* Second quarter earnings 11 cents per share vs estimated 5 cents
* Q2 orders jump 32 pct, revenue up 15 pct
By Michelle Conlin and A. and Ananthalakshmi
July 26 PulteGroup Inc on Thursday posted a quarterly profit that beat market expectations and reported a sharp jump in new orders as home buyers took advantage of affordability and rock-bottom interest rates.
Pulte, the nation's second-largest homebuilder, said it saw new orders jump 32 percent to 5,578 units in the second quarter.
New home orders are a bellwether for builders. Analysts consider the metric an indicator of the housing market's momentum.
"With each passing quarter, we grow more confident that new home demand has found its footing and is moving along a path toward a gradual recovery," said Pulte Chief Executive Richard Dugas Jr.
Pulte's shares have risen 60 percent in the past year, mirroring an industry-wide rally that has put the homebuilders on their way towards having their best year ever. The Standard & Poor's homebuilder index is up 42 percent this year.
Last month, Pulte's biggest rival, Lennar Corp also reported a rise in new orders for a fifth straight quarter.
Pulte, which has had losses in six of the last eight quarters, has been on a cost-cutting campaign, reengineering construction practices down to the joists and studs to reduce spending.
It has also benefited from capturing more "move-up" buyers, a group for whom financing is often easier to secure than for first-time home buyers.
Sales to those looking to trade up to new homes enabled the company to increase its prices by eight percent, to an average $268,000.
Still, Pulte's results come at a time when the housing market's performance has been anything but linear.
The market has struggled, in stop-and-go fashion, to gain sustained strength. This week saw yet another batch of seemingly contradictory reports.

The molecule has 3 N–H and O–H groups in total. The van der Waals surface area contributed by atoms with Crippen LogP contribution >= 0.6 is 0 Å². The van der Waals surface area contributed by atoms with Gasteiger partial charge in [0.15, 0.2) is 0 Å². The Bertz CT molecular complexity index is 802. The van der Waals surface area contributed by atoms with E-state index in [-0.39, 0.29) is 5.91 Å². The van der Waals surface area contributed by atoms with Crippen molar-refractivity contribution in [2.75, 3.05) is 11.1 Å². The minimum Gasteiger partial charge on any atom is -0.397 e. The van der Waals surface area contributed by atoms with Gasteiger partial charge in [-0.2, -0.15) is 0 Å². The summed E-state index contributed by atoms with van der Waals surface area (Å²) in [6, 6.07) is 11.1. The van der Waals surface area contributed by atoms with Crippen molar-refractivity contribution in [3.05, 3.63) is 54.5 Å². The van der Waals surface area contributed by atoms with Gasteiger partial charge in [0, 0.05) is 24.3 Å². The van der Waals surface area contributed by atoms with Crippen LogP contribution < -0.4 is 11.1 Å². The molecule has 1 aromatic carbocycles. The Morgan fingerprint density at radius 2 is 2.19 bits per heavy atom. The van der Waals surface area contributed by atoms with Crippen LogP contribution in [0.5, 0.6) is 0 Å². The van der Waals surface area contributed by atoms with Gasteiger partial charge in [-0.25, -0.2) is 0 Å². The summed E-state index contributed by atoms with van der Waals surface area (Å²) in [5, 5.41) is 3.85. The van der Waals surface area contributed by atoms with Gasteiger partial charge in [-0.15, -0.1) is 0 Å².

In June, the Commerce Dept. reported that new U.S. home sales tumbled to their lowest level in more than a year and prices resumed their downward slide.
Applications for loans to buy new homes have also fallen.
On the other hand, U.S. homebuilder sentiment surged in July to notch its biggest jump in nearly a decade, the National Association of Home Builders said last week.
Many analysts have called the worst housing depression since the Great Depression over. But a minority cohort has cautioned that the housing market is still at risk of moving sideways, or stumbling, for years to come.
They point to structural shifts that will weigh heavily on the market for the indefinite future, including record levels of student debt, 15 years of flat incomes and the fact that nearly half of homeowners are effectively stranded in their houses either having negative equity or less than the 20 percent equity required to move in to a new home.
To help counter those pressures, Pulte is leveraging the fact that it is now cheaper to own than it is to rent in virtually every major city.
It has deployed a marketing campaign to convince renters who don't think they can afford to own that they actually can.
In markets like San Antonio, Pulte introduced a new, $100,000 starter home, whose all-in payment of $775 a month is specifically designed to undercut nearby rental rates.
Pulte posted a second-quarter net income of $42 million, or 11 cents per share, compared with a net loss of $55 million, or 15 cents per share, a year ago.
Revenue, for the quarter ended June 30, jumped about 15 percent to $1.07 billion.
Analysts expected a profit of 5 cents per share on revenue of $1.11 billion, according to Thomson Reuters I/B/E/S.